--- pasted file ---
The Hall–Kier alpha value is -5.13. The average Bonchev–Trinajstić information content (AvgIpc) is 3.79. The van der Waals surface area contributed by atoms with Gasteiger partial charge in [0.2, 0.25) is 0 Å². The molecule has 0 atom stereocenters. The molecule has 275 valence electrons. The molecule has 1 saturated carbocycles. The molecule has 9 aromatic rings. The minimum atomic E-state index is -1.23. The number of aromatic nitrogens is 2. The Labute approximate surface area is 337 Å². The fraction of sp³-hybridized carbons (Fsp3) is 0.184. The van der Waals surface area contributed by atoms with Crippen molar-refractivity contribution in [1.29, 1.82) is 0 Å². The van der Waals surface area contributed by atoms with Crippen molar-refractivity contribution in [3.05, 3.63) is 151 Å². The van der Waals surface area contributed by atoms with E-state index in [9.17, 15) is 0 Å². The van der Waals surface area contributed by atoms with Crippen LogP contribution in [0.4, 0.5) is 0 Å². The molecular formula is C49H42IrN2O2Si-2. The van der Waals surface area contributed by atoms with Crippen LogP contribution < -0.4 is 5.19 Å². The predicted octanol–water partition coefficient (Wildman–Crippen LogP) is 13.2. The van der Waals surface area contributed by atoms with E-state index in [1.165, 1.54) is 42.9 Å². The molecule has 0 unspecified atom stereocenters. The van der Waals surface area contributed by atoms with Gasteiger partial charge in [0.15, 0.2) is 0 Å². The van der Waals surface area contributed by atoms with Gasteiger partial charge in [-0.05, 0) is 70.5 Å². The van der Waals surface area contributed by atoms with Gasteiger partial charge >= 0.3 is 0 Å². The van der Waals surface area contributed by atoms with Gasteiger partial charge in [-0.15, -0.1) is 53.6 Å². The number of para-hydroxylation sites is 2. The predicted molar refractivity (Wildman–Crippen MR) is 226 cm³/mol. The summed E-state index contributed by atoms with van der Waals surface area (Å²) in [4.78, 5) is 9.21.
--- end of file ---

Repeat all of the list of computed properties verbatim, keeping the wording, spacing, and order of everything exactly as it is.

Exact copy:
The Hall–Kier alpha value is -5.13. The average Bonchev–Trinajstić information content (AvgIpc) is 3.79. The van der Waals surface area contributed by atoms with Gasteiger partial charge in [0.2, 0.25) is 0 Å². The molecule has 0 atom stereocenters. The molecule has 275 valence electrons. The molecule has 1 saturated carbocycles. The molecule has 9 aromatic rings. The minimum atomic E-state index is -1.23. The number of aromatic nitrogens is 2. The Labute approximate surface area is 337 Å². The fraction of sp³-hybridized carbons (Fsp3) is 0.184. The van der Waals surface area contributed by atoms with Crippen molar-refractivity contribution in [1.29, 1.82) is 0 Å². The van der Waals surface area contributed by atoms with Crippen molar-refractivity contribution in [3.05, 3.63) is 151 Å². The van der Waals surface area contributed by atoms with E-state index in [9.17, 15) is 0 Å². The van der Waals surface area contributed by atoms with Crippen LogP contribution in [0.4, 0.5) is 0 Å². The molecular formula is C49H42IrN2O2Si-2. The van der Waals surface area contributed by atoms with Crippen LogP contribution < -0.4 is 5.19 Å². The predicted octanol–water partition coefficient (Wildman–Crippen LogP) is 13.2. The van der Waals surface area contributed by atoms with E-state index in [1.165, 1.54) is 42.9 Å². The molecule has 0 unspecified atom stereocenters. The van der Waals surface area contributed by atoms with Gasteiger partial charge in [0.15, 0.2) is 0 Å². The van der Waals surface area contributed by atoms with Gasteiger partial charge in [-0.05, 0) is 70.5 Å². The van der Waals surface area contributed by atoms with Gasteiger partial charge >= 0.3 is 0 Å². The van der Waals surface area contributed by atoms with Gasteiger partial charge in [-0.15, -0.1) is 53.6 Å². The number of para-hydroxylation sites is 2. The predicted molar refractivity (Wildman–Crippen MR) is 226 cm³/mol. The summed E-state index contributed by atoms with van der Waals surface area (Å²) in [4.78, 5) is 9.21.